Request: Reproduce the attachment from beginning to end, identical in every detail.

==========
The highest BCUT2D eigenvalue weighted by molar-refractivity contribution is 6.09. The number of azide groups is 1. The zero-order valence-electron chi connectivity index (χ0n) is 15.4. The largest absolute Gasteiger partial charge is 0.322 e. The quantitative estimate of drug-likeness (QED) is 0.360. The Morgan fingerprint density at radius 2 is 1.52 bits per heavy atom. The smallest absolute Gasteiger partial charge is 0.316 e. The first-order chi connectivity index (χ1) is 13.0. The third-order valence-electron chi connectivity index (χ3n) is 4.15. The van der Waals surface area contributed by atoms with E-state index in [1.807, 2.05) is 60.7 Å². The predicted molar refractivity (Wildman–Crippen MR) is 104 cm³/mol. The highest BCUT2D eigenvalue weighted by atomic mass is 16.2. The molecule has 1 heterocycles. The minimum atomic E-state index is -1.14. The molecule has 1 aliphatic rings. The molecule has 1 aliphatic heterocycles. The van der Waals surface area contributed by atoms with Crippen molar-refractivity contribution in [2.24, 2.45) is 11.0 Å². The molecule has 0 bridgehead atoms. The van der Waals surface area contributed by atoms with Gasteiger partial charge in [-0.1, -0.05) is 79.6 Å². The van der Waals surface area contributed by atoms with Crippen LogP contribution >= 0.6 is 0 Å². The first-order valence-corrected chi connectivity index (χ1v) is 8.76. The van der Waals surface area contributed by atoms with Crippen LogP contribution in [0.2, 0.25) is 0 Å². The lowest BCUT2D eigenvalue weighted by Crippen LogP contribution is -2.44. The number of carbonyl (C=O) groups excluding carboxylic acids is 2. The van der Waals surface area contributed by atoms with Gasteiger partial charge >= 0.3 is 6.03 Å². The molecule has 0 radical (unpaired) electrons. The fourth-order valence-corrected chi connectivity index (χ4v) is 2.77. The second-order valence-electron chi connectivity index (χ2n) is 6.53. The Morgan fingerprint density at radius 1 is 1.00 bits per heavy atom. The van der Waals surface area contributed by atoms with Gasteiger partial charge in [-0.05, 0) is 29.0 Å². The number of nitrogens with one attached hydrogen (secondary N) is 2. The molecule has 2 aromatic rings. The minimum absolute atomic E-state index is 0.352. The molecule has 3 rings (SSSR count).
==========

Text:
The highest BCUT2D eigenvalue weighted by molar-refractivity contribution is 6.09. The number of azide groups is 1. The zero-order valence-electron chi connectivity index (χ0n) is 15.4. The largest absolute Gasteiger partial charge is 0.322 e. The quantitative estimate of drug-likeness (QED) is 0.360. The Morgan fingerprint density at radius 2 is 1.52 bits per heavy atom. The smallest absolute Gasteiger partial charge is 0.316 e. The first-order chi connectivity index (χ1) is 13.0. The third-order valence-electron chi connectivity index (χ3n) is 4.15. The van der Waals surface area contributed by atoms with E-state index in [1.807, 2.05) is 60.7 Å². The predicted molar refractivity (Wildman–Crippen MR) is 104 cm³/mol. The highest BCUT2D eigenvalue weighted by atomic mass is 16.2. The molecule has 1 heterocycles. The minimum atomic E-state index is -1.14. The molecule has 1 aliphatic rings. The molecule has 1 aliphatic heterocycles. The van der Waals surface area contributed by atoms with Crippen molar-refractivity contribution in [2.24, 2.45) is 11.0 Å². The molecule has 0 bridgehead atoms. The van der Waals surface area contributed by atoms with Gasteiger partial charge in [-0.1, -0.05) is 79.6 Å². The van der Waals surface area contributed by atoms with Crippen LogP contribution >= 0.6 is 0 Å². The first-order valence-corrected chi connectivity index (χ1v) is 8.76. The van der Waals surface area contributed by atoms with Crippen LogP contribution in [0.2, 0.25) is 0 Å². The lowest BCUT2D eigenvalue weighted by Crippen LogP contribution is -2.44. The number of carbonyl (C=O) groups excluding carboxylic acids is 2. The van der Waals surface area contributed by atoms with Gasteiger partial charge >= 0.3 is 6.03 Å². The molecule has 0 radical (unpaired) electrons. The fourth-order valence-corrected chi connectivity index (χ4v) is 2.77. The second-order valence-electron chi connectivity index (χ2n) is 6.53. The Morgan fingerprint density at radius 1 is 1.00 bits per heavy atom. The van der Waals surface area contributed by atoms with Gasteiger partial charge in [-0.05, 0) is 29.0 Å². The number of nitrogens with one attached hydrogen (secondary N) is 2. The molecule has 2 aromatic rings. The minimum absolute atomic E-state index is 0.352. The molecule has 3 rings (SSSR count).